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- Mark Levin: Topple GOP leadership or country will ‘unravel’
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Charting the market: Md., Va. balanced in August
Question of the Day
Sales contracts were signed on about 7,500 homes in the Washington area in August. Although it was the slowest month since February, it beat August 2011 by 8 percent.
Besides, last month’s sales were better than sales in any of the 12 months in 2008, which shows how far we have come since then. Total sales for January through August were 65,000 this year, compared with just 48,000 in 2008.
As I have mentioned numerous times, August is not a great sales month in any year. The busiest months of any year are always March, April and May — as you can see in the bottom chart.
Maryland sales edged out Virginia’s last month, as sales continued to climb in Montgomery, Prince George’s and other counties. Virginia sales are increasing, too, but at a slower pace.
Eight months into 2012, sales totals on the two sides of the Potomac are almost exactly the same. Nearly 30,000 ratified contracts were reported on each side, an increase of 6 percent for Maryland and 4 percent for Virginia.
Sales in the two jurisdictions are not always that evenly matched. Looking again at 2008 demonstrates just how different the past four years have been for these two parts of the metro area.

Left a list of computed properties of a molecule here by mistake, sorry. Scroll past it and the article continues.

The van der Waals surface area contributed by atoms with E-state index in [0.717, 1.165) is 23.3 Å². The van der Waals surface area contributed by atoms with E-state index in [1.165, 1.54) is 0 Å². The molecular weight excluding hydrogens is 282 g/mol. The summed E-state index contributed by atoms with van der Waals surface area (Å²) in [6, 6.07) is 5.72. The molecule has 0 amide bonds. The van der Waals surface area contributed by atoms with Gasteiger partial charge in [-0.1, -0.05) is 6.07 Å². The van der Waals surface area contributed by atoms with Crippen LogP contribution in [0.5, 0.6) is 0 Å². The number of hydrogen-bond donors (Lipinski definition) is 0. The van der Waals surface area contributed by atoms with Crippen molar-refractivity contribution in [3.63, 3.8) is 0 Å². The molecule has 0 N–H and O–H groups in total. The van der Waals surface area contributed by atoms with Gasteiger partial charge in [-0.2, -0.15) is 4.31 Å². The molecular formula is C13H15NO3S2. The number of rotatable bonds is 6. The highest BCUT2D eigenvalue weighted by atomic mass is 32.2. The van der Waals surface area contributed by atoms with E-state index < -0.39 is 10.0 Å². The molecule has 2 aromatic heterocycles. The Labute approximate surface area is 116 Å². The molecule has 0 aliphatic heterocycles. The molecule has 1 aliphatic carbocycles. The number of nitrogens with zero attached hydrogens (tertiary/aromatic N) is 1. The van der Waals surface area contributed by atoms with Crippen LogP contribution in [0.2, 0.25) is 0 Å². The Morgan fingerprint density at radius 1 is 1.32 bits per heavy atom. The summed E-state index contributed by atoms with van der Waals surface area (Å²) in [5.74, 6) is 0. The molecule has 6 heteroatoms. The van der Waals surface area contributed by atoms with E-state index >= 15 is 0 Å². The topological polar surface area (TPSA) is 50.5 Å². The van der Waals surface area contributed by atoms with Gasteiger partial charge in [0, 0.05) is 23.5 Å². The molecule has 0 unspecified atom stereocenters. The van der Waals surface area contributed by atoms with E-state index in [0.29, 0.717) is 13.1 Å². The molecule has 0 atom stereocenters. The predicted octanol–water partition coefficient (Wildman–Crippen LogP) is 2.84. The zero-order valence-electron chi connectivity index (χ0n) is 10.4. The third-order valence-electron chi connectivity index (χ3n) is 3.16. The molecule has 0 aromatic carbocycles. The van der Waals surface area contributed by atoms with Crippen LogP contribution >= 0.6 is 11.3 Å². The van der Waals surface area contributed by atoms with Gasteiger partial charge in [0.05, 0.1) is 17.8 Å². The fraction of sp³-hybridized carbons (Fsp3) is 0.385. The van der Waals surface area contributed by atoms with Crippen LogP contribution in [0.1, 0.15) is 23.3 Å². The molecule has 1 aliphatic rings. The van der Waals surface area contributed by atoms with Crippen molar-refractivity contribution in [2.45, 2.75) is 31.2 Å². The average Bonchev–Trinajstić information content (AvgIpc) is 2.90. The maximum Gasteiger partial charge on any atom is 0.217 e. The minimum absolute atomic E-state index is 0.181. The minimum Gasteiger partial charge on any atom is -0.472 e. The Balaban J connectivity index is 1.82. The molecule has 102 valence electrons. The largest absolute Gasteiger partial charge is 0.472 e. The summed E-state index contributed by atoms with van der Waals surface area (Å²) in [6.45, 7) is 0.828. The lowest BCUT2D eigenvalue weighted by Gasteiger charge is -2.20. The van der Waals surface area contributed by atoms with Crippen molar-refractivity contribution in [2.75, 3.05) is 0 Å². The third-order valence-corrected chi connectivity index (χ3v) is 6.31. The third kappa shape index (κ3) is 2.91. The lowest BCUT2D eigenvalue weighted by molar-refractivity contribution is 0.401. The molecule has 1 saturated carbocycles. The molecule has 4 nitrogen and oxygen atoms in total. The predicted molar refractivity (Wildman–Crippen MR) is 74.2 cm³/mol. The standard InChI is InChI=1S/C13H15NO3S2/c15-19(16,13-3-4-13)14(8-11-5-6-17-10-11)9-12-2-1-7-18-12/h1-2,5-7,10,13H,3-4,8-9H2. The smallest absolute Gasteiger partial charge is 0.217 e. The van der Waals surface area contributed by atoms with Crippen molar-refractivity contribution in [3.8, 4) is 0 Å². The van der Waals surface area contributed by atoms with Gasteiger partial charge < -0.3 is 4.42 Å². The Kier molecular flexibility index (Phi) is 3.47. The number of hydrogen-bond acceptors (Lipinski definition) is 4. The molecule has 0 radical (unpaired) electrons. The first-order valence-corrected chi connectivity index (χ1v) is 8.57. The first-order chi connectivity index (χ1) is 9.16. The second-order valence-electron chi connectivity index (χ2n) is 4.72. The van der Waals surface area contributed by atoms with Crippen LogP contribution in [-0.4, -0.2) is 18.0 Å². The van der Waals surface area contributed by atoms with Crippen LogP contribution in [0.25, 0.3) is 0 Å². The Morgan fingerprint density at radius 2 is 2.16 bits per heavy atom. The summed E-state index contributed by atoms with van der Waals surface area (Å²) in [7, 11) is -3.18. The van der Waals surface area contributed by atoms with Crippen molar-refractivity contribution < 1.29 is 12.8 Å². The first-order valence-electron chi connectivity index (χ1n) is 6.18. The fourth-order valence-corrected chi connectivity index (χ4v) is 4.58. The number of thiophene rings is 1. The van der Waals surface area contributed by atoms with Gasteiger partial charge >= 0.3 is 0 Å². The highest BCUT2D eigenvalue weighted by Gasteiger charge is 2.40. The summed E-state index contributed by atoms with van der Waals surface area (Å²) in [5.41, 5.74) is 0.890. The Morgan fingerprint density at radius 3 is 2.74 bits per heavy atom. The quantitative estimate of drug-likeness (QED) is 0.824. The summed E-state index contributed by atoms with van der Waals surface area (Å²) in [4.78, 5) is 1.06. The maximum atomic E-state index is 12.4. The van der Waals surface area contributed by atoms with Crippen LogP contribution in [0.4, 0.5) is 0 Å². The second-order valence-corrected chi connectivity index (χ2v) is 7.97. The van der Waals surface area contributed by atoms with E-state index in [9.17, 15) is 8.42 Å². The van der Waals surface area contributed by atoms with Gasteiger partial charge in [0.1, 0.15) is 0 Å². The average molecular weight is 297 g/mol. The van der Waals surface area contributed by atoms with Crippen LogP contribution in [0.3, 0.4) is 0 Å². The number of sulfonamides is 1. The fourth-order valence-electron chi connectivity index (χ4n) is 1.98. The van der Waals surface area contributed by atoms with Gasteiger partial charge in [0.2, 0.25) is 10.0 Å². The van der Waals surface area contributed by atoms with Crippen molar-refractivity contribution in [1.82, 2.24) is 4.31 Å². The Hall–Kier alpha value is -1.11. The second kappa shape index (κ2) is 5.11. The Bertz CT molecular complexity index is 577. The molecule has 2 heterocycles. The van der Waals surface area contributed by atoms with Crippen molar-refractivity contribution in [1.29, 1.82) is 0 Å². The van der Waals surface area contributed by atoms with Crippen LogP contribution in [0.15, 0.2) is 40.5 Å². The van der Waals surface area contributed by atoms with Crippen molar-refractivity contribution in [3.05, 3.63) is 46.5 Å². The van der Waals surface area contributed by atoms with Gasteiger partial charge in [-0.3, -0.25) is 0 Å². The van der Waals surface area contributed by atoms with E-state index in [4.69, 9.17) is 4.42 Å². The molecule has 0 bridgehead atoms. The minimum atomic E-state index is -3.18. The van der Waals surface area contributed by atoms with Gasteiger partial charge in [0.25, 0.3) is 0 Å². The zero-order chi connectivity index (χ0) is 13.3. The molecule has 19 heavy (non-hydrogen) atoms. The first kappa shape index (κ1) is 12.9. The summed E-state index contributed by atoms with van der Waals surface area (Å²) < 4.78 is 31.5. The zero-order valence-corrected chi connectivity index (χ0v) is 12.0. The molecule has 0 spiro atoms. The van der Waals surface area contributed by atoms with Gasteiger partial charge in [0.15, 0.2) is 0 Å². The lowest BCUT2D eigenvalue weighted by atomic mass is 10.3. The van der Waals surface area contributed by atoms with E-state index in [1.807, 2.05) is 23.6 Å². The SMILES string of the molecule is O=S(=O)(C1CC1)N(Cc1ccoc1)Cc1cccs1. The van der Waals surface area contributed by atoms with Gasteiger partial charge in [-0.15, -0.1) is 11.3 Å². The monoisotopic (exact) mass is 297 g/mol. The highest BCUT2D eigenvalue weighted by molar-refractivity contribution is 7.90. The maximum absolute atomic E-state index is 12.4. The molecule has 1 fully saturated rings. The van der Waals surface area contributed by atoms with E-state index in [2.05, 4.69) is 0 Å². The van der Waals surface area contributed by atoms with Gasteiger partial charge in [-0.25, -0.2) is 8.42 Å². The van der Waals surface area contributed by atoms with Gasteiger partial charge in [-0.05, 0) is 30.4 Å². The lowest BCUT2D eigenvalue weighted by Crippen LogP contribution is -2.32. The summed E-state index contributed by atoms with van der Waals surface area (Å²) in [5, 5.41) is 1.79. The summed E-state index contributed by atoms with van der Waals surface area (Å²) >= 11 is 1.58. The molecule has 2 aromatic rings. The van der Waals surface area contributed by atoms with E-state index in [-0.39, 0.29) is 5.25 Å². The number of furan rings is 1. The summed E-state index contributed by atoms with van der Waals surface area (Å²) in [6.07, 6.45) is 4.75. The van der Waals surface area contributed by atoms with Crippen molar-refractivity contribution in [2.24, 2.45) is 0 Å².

During the first eight months of 2008, 27,500 sales were recorded on the Virginia side. That’s just 2,500 fewer than this year.
On the Maryland side, however, there were just 17,000 sales in those eight months — 13,000 fewer than this year.
Why? Well, home prices fell dramatically in 2008 in Virginia. While this was a shock, the lower prices stimulated buyer activity. Maryland prices continued to fall in 2009 and 2010, delaying the renewed response from buyers.
Now that prices have stabilized on both sides of the river, sales activity is equal.
The Virginia market still has an overall edge, however, because of lower inventory. With 2,600 fewer unsold homes on the market at the end of August, Virginia is a more competitive market. And that’s good for home prices.
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